April 14, 2021 by Dean Bellefeuille

caregiver comforting person with dementia

Even when memory loss and confusion escalate through the advancement of Alzheimer’s, there is a remarkable reprieve that often occurs. Previously termed “terminal lucidity,” it’s more frequently now known as “paradoxical lucidity.” It signifies a sudden, short-term regaining of clarity to a nearly pre-dementia cognitive state. During this time, the effects can vary from nonverbal but emotional connections to noteworthy cognitive recovery.

For friends and family caring for someone with dementia, it’s a gift to be cherished. It offers an opportunity for meaningful conversations and reminiscing, and also the mutual sharing of thoughts and feelings, if only for a short period of time. For medical researchers, it means a lot more.

Dr. Basil Eldadah, supervisory medical officer in the Division of Geriatrics and Clinical Gerontology in the US National Institute on Aging, views the opportunities as incredible. “It gives us some pause with regard to our current theories and understanding about the nature of dementia. We’ve seen enough examples of this to be reassured that dementia can be reversed – albeit temporarily, very transiently – nevertheless, it does reverse. And so the question then is how.”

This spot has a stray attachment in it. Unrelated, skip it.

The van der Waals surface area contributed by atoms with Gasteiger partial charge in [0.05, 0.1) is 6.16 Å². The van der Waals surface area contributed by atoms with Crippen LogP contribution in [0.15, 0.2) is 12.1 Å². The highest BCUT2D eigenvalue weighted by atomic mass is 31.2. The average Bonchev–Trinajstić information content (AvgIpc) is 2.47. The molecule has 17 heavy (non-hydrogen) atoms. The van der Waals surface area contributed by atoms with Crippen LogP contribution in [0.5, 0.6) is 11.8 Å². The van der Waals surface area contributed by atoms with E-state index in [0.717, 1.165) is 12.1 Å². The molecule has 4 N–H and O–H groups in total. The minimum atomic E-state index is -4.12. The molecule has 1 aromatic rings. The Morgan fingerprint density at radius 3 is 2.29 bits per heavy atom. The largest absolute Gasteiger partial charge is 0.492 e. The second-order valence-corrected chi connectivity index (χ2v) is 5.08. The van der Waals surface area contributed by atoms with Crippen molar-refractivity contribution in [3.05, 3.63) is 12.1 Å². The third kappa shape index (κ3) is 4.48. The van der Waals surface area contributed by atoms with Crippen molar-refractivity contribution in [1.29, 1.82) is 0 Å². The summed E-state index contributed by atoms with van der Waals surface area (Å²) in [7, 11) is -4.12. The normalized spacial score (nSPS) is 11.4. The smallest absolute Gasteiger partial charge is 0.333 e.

There are currently six studies currently in progress to answer that very question, and also to gain more extensive insight into the condition and investigate future therapeutic approaches. As documented in initial data from the studies, it’s clear that it is an even more common phenomenon than previously realized. Dr. Sam Parnia, lead researcher and critical care physician, pulmonologist, and associate professor of medicine at NYU Langone Medical Center states, “If you talk to hospice nurses and palliative care doctors, they all know about this. But no one’s ever studied it properly because no one ever thought anyone would take it seriously enough. So what I wanted to do is to help move this into the scientific realm.”

Education for families caring for someone with dementia is also key. It is essential to know that this temporary clarity may occur, making it possible for the opportunity to reconnect with the older adult, while recognizing that it isn’t indicative of improvement in his/her condition.

For lots more dementia educational materials and care resources, contact At Home Independent Living, the leaders in home care near Syracuse, NY and surrounding areas. We’re also always available to provide specialized in-home dementia care in order to make life the best it can be for individuals with dementia as well as the families who love them, through services including:

  • Memory-stimulating games, conversations, activities, and reminiscing
  • Knowledgeable, compassionate assistance with the distinct challenges of dementia, including wandering, aggression, sundowning, and more
  • Help with safe bathing and other personal care needs
  • Meals and household chores to allow loved ones to enjoy more quality time with the senior they love
  • And so much more

Give us a call at (315) 579-HOME (4663) to find the best possible quality of life for a senior you love with dementia.